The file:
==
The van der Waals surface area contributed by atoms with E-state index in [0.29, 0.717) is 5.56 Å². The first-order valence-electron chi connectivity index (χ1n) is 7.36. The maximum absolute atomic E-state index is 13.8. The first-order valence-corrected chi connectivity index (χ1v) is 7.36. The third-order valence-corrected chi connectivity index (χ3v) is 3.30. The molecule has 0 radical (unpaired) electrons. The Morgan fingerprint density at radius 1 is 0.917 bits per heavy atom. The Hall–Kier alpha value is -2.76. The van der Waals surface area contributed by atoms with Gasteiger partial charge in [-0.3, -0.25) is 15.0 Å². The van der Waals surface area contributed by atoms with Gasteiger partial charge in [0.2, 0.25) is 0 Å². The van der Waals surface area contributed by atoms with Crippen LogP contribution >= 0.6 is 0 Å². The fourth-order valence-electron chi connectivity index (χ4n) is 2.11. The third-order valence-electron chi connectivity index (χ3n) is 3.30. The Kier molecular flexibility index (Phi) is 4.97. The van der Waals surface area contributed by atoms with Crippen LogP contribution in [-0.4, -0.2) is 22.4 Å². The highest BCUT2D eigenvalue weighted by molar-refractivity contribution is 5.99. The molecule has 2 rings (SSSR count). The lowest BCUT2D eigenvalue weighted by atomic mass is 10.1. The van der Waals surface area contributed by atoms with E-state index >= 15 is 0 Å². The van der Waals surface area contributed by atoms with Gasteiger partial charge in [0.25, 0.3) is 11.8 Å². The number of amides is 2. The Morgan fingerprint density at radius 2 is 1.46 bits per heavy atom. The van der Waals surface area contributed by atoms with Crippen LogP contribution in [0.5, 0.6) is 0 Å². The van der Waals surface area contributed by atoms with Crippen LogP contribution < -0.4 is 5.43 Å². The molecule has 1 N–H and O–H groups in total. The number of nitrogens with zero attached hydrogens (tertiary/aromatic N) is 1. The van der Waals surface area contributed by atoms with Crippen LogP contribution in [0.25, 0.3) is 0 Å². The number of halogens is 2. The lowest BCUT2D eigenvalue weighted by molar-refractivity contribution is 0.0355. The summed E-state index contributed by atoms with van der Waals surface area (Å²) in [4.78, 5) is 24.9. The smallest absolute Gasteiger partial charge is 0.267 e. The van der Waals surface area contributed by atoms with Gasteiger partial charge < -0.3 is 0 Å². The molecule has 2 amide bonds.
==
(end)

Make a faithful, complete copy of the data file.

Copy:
The van der Waals surface area contributed by atoms with E-state index in [0.29, 0.717) is 5.56 Å². The first-order valence-electron chi connectivity index (χ1n) is 7.36. The maximum absolute atomic E-state index is 13.8. The first-order valence-corrected chi connectivity index (χ1v) is 7.36. The third-order valence-corrected chi connectivity index (χ3v) is 3.30. The molecule has 0 radical (unpaired) electrons. The Morgan fingerprint density at radius 1 is 0.917 bits per heavy atom. The Hall–Kier alpha value is -2.76. The van der Waals surface area contributed by atoms with Gasteiger partial charge in [-0.3, -0.25) is 15.0 Å². The van der Waals surface area contributed by atoms with Gasteiger partial charge in [0.2, 0.25) is 0 Å². The van der Waals surface area contributed by atoms with Crippen LogP contribution >= 0.6 is 0 Å². The fourth-order valence-electron chi connectivity index (χ4n) is 2.11. The third-order valence-electron chi connectivity index (χ3n) is 3.30. The Kier molecular flexibility index (Phi) is 4.97. The van der Waals surface area contributed by atoms with Crippen LogP contribution in [-0.4, -0.2) is 22.4 Å². The highest BCUT2D eigenvalue weighted by molar-refractivity contribution is 5.99. The molecule has 2 rings (SSSR count). The lowest BCUT2D eigenvalue weighted by atomic mass is 10.1. The van der Waals surface area contributed by atoms with E-state index >= 15 is 0 Å². The van der Waals surface area contributed by atoms with Gasteiger partial charge in [0.25, 0.3) is 11.8 Å². The number of amides is 2. The Morgan fingerprint density at radius 2 is 1.46 bits per heavy atom. The van der Waals surface area contributed by atoms with Crippen LogP contribution in [0.5, 0.6) is 0 Å². The van der Waals surface area contributed by atoms with Crippen LogP contribution < -0.4 is 5.43 Å². The molecule has 1 N–H and O–H groups in total. The number of nitrogens with zero attached hydrogens (tertiary/aromatic N) is 1. The van der Waals surface area contributed by atoms with Crippen LogP contribution in [0.25, 0.3) is 0 Å². The number of halogens is 2. The lowest BCUT2D eigenvalue weighted by molar-refractivity contribution is 0.0355. The summed E-state index contributed by atoms with van der Waals surface area (Å²) in [4.78, 5) is 24.9. The smallest absolute Gasteiger partial charge is 0.267 e. The van der Waals surface area contributed by atoms with Gasteiger partial charge < -0.3 is 0 Å². The molecule has 2 amide bonds.